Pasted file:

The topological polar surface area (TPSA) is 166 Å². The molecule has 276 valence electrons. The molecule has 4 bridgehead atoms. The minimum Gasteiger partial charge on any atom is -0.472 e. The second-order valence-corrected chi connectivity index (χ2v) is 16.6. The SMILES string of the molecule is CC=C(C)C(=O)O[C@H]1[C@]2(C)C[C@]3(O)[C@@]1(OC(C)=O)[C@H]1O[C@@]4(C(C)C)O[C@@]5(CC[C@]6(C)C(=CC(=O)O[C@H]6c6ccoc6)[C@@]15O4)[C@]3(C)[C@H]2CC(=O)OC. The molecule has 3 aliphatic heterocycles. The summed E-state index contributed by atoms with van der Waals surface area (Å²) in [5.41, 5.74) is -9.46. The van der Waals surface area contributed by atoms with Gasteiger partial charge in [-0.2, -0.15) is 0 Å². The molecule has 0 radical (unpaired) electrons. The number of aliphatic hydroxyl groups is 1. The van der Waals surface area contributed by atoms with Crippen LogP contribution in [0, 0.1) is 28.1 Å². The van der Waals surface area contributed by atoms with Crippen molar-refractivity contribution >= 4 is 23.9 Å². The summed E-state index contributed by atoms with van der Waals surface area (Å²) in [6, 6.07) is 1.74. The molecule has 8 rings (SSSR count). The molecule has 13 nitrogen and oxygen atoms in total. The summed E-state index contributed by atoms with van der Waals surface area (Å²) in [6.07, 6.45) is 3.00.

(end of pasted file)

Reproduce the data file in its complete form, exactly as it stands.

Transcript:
The topological polar surface area (TPSA) is 166 Å². The molecule has 276 valence electrons. The molecule has 4 bridgehead atoms. The minimum Gasteiger partial charge on any atom is -0.472 e. The second-order valence-corrected chi connectivity index (χ2v) is 16.6. The SMILES string of the molecule is CC=C(C)C(=O)O[C@H]1[C@]2(C)C[C@]3(O)[C@@]1(OC(C)=O)[C@H]1O[C@@]4(C(C)C)O[C@@]5(CC[C@]6(C)C(=CC(=O)O[C@H]6c6ccoc6)[C@@]15O4)[C@]3(C)[C@H]2CC(=O)OC. The molecule has 3 aliphatic heterocycles. The summed E-state index contributed by atoms with van der Waals surface area (Å²) in [5.41, 5.74) is -9.46. The van der Waals surface area contributed by atoms with Gasteiger partial charge in [-0.2, -0.15) is 0 Å². The molecule has 0 radical (unpaired) electrons. The number of aliphatic hydroxyl groups is 1. The van der Waals surface area contributed by atoms with Crippen LogP contribution in [0, 0.1) is 28.1 Å². The van der Waals surface area contributed by atoms with Crippen molar-refractivity contribution >= 4 is 23.9 Å². The summed E-state index contributed by atoms with van der Waals surface area (Å²) in [6, 6.07) is 1.74. The molecule has 8 rings (SSSR count). The molecule has 13 nitrogen and oxygen atoms in total. The summed E-state index contributed by atoms with van der Waals surface area (Å²) in [6.07, 6.45) is 3.00.